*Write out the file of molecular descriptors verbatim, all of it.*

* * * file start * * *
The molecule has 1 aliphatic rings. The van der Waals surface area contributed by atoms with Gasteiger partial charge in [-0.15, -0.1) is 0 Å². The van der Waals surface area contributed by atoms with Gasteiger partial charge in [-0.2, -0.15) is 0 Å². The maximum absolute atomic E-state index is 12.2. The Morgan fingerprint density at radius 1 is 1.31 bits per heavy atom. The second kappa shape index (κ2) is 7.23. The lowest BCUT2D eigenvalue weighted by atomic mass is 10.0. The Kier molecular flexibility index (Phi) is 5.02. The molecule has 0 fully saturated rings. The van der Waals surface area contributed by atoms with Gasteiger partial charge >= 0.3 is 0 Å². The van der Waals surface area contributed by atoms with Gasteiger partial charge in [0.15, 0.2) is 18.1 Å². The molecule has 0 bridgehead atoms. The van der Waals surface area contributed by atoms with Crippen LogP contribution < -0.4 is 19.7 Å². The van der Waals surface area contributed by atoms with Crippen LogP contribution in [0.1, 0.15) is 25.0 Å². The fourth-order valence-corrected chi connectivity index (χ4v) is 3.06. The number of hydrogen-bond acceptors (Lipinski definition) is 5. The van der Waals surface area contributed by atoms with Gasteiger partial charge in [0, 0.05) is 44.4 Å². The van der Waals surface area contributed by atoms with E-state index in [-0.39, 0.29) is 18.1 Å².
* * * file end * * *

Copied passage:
The molecule has 1 aliphatic rings. The van der Waals surface area contributed by atoms with Gasteiger partial charge in [-0.15, -0.1) is 0 Å². The van der Waals surface area contributed by atoms with Gasteiger partial charge in [-0.2, -0.15) is 0 Å². The maximum absolute atomic E-state index is 12.2. The Morgan fingerprint density at radius 1 is 1.31 bits per heavy atom. The second kappa shape index (κ2) is 7.23. The lowest BCUT2D eigenvalue weighted by atomic mass is 10.0. The Kier molecular flexibility index (Phi) is 5.02. The molecule has 0 fully saturated rings. The van der Waals surface area contributed by atoms with Gasteiger partial charge >= 0.3 is 0 Å². The van der Waals surface area contributed by atoms with Gasteiger partial charge in [0.15, 0.2) is 18.1 Å². The molecule has 0 bridgehead atoms. The van der Waals surface area contributed by atoms with Crippen LogP contribution < -0.4 is 19.7 Å². The van der Waals surface area contributed by atoms with Crippen LogP contribution in [0.1, 0.15) is 25.0 Å². The fourth-order valence-corrected chi connectivity index (χ4v) is 3.06. The number of hydrogen-bond acceptors (Lipinski definition) is 5. The van der Waals surface area contributed by atoms with Gasteiger partial charge in [0, 0.05) is 44.4 Å². The van der Waals surface area contributed by atoms with E-state index in [-0.39, 0.29) is 18.1 Å².